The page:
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Europe’s new X-ray laser reaches important milestone

18 Jun 2013

European XFEL underground construction completed in Schenefeld, near Hamburg, Germany.

An important milestone was reached earlier this month (June) on Germany’s largest science construction site: the underground civil engineering work for the X-ray laser European XFEL has been completed, and the underground construction is almost finished. Earlier this month (June), about 300 guests from politics, academia, administration, and business gathered to celebrate and visit the underground facilities in Schenefeld (Schleswig-Holstein).

Starting in 2016, the European XFEL will generate intense X-ray flashes, allowing scientists to investigate, for example, the atomic structure of biomolecules, pathogens, and new and existing materials, as well as film chemical reactions. The complex will consist of a tunnel system that is approximately 5.8km long as well as several buildings on the campus of Deutsches Elektronen-Synchrotron (DESY) in Hamburg-Bahrenfeld, at the Osdorfer Born site, and on the main Schenefeld site.

The tunnels open into a 4500m2 underground experiment hall, with dimensions comparable to those of a hockey field (approx. 100x50m) with a depth of 14m, equivalent to a five-storey house.

Hamburg’s Senator for Science Dr. Dorothee Stapelfeldt commented, “Twelve European countries are participating in the construction and operation of the European XFEL. The German government and the federal states of Schleswig-Holstein and Hamburg contribute more than half of the building costs. With the investments into the European XFEL, the metropolitan region of Hamburg underscores its leading position as an international centre for structural research.”

Dr. Beatrix Vierkorn-Rudolph, head of the Directorate for Large Facilities and Basic Research of the German Federal Ministry of Education and Research (BMBF) and chair of the European Strategy Forum on Research Infrastructures (ESFRI), said: “Twelve European countries have joined forces to jointly build a worldwide-unique research facility. At this point, we have successfully completed underground civil construction - on schedule - which was probably the most difficult construction phase.”

Massimo Altarelli, managing director of European XFEL, added, “Now we will concentrate on the construction of the ground-level buildings, the installation of the X-ray laser, and the continuing development of the corresponding scientific instruments and tools.”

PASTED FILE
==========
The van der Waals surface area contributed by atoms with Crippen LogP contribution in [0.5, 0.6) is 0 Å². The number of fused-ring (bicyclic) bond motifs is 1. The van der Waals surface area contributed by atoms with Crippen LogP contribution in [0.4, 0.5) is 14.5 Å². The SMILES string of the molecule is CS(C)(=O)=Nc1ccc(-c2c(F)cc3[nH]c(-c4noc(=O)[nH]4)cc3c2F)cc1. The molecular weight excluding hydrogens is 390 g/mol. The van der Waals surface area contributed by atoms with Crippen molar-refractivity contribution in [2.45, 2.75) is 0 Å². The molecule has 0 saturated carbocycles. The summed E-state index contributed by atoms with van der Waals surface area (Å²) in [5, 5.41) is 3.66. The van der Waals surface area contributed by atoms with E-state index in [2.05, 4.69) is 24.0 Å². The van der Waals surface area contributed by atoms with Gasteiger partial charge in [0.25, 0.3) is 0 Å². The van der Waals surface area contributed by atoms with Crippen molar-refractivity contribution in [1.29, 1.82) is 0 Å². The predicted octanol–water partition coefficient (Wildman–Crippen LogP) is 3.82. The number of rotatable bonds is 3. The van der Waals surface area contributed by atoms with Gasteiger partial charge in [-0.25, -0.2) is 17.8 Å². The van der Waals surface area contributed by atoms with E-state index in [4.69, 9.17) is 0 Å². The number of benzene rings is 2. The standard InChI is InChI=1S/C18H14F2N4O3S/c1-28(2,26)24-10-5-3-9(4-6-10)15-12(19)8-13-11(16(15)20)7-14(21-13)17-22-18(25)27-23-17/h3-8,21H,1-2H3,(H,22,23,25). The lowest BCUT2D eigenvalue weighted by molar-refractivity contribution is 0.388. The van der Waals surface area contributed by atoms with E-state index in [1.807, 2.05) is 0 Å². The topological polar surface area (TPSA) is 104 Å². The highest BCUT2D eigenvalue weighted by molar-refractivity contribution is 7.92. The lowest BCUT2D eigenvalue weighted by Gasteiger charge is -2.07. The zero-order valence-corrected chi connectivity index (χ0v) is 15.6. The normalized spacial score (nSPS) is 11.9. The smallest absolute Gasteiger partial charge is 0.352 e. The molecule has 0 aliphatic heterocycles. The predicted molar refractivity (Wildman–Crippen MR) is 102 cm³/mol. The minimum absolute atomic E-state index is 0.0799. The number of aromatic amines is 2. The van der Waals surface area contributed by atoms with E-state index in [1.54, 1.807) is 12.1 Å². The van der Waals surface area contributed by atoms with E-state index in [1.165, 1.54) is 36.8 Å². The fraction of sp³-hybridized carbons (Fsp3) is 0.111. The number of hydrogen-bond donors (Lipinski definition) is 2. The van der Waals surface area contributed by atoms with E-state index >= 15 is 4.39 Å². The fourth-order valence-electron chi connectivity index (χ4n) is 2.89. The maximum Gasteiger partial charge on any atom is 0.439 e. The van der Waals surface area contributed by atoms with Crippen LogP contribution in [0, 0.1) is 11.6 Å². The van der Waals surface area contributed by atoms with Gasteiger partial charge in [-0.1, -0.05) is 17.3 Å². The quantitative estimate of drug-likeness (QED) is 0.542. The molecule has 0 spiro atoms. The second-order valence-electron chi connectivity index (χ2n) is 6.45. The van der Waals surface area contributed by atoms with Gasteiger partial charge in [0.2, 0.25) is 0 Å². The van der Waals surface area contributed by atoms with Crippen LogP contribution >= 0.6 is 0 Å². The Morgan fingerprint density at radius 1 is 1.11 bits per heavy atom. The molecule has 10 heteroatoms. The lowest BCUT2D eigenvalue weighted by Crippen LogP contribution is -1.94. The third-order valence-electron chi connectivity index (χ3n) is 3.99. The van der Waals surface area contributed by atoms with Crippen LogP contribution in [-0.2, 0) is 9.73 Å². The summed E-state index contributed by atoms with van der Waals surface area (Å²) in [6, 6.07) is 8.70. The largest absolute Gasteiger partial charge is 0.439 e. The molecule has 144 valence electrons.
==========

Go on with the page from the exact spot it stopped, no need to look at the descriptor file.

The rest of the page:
DESY, the main shareholder of European XFEL and the building contractor for the underground civil construction work, is currently installing the technical infrastructure. “Europe’s new X-ray laser will provide unprecedented insights into the nanocosm,” said Helmut Dosch, chairman of the DESY Board of Directors. “All those who contributed to the civil engineering works of this large-scale international project can be proud: the DESY building department, which carried out the construction management, as well as the staffs of the participating construction companies, of European XFEL, and of DESY.”

Tunnel timeline

In the past three years, about 3500 construction workers, most of them working for the ARGE Tunnel XFEL consortium, moved more than 500,0003 of earth and used 150,000m3 of concrete and 28 tons of steel for underground construction. The tunnels, which were completed last year, were excavated with two tunnel boring machines—one 71m long, the other 83m long—weighing more than 500t each.

Starting on the DESY campus in Hamburg-Bahrenfeld, the 2km-long accelerator tunnel leads to the Osdorfer Born site. In this tunnel, DESY will build a particle accelerator for the European XFEL that will accelerate electrons to almost the speed of light. Then, the fast particles will be distributed to the so-called photon tunnels, where X-rays will be produced. To reach this goal, European XFEL scientists will use strong magnets (undulators) to force the electrons to follow a slalom course. In the curves, the particles will emit light flashes. The course will be set in such a way that the light flashes—as in a laser—reinforce each other to an intense pulse.

Five photon tunnels end in the underground experiment hall in Schenefeld, where the X-ray flashes will be guided to up to 15 scientific instruments. The construction of the experiment hall was especially challenging because the ground of the building pit was located far below the ground water level. Divers were needed to build the concrete foundation under water before the water could be pumped from the pit. To prevent the foundation from being lifted like a ship by the ground water, the concrete was anchored in the ground with about 560 steel tie bars up to 22m long.

In 2014, construction of the main building of the European XFEL will continue on the experiment hall, with three additional storeys of laboratories and offices. At the same time, DESY and European XFEL staff members will install the infrastructure, scientific instruments, and technical equipment. The remaining buildings will be completed in 2015, and the new X-ray laser will start user operation in 2016.

About the Author

Matthew Peach is a contributing editor to optics.org.

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